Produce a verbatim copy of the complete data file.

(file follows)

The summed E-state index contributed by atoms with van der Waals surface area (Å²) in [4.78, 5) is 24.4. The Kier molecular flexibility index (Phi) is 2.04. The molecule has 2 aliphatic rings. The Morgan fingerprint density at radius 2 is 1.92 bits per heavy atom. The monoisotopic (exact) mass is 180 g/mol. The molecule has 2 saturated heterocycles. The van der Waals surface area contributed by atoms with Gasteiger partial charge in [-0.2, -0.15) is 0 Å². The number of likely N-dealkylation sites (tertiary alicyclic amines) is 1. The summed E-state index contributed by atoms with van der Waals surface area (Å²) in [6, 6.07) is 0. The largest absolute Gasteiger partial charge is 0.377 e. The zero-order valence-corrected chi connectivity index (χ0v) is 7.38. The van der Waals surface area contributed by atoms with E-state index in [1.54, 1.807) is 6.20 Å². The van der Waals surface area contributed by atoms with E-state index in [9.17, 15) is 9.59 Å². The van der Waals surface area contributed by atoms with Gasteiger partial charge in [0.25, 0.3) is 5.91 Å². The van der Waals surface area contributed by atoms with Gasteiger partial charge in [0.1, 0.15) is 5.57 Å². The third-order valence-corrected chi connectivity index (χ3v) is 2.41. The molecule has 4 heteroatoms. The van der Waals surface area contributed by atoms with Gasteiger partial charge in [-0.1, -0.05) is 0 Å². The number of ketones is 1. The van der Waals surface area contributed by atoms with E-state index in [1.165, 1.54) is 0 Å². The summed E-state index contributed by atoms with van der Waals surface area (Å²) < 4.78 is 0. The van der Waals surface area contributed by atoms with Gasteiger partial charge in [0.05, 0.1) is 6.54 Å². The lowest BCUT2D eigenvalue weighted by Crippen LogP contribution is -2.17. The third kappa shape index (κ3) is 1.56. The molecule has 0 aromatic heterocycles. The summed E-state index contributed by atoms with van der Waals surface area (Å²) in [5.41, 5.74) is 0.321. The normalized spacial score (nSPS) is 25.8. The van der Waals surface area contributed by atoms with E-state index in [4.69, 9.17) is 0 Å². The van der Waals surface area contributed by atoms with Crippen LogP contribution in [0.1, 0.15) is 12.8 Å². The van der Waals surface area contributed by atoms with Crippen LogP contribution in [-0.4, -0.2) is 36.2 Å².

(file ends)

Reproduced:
The summed E-state index contributed by atoms with van der Waals surface area (Å²) in [4.78, 5) is 24.4. The Kier molecular flexibility index (Phi) is 2.04. The molecule has 2 aliphatic rings. The Morgan fingerprint density at radius 2 is 1.92 bits per heavy atom. The monoisotopic (exact) mass is 180 g/mol. The molecule has 2 saturated heterocycles. The van der Waals surface area contributed by atoms with Gasteiger partial charge in [-0.2, -0.15) is 0 Å². The number of likely N-dealkylation sites (tertiary alicyclic amines) is 1. The summed E-state index contributed by atoms with van der Waals surface area (Å²) in [6, 6.07) is 0. The largest absolute Gasteiger partial charge is 0.377 e. The zero-order valence-corrected chi connectivity index (χ0v) is 7.38. The van der Waals surface area contributed by atoms with E-state index in [1.54, 1.807) is 6.20 Å². The van der Waals surface area contributed by atoms with E-state index in [9.17, 15) is 9.59 Å². The van der Waals surface area contributed by atoms with Gasteiger partial charge in [0.25, 0.3) is 5.91 Å². The van der Waals surface area contributed by atoms with Gasteiger partial charge in [0.1, 0.15) is 5.57 Å². The third-order valence-corrected chi connectivity index (χ3v) is 2.41. The molecule has 4 heteroatoms. The van der Waals surface area contributed by atoms with Gasteiger partial charge in [-0.1, -0.05) is 0 Å². The number of ketones is 1. The van der Waals surface area contributed by atoms with E-state index in [1.165, 1.54) is 0 Å². The summed E-state index contributed by atoms with van der Waals surface area (Å²) < 4.78 is 0. The van der Waals surface area contributed by atoms with Gasteiger partial charge in [0.05, 0.1) is 6.54 Å². The lowest BCUT2D eigenvalue weighted by Crippen LogP contribution is -2.17. The third kappa shape index (κ3) is 1.56. The molecule has 0 aromatic heterocycles. The summed E-state index contributed by atoms with van der Waals surface area (Å²) in [5.41, 5.74) is 0.321. The normalized spacial score (nSPS) is 25.8. The van der Waals surface area contributed by atoms with E-state index in [4.69, 9.17) is 0 Å². The van der Waals surface area contributed by atoms with Crippen LogP contribution in [0.1, 0.15) is 12.8 Å². The van der Waals surface area contributed by atoms with Crippen LogP contribution in [-0.4, -0.2) is 36.2 Å².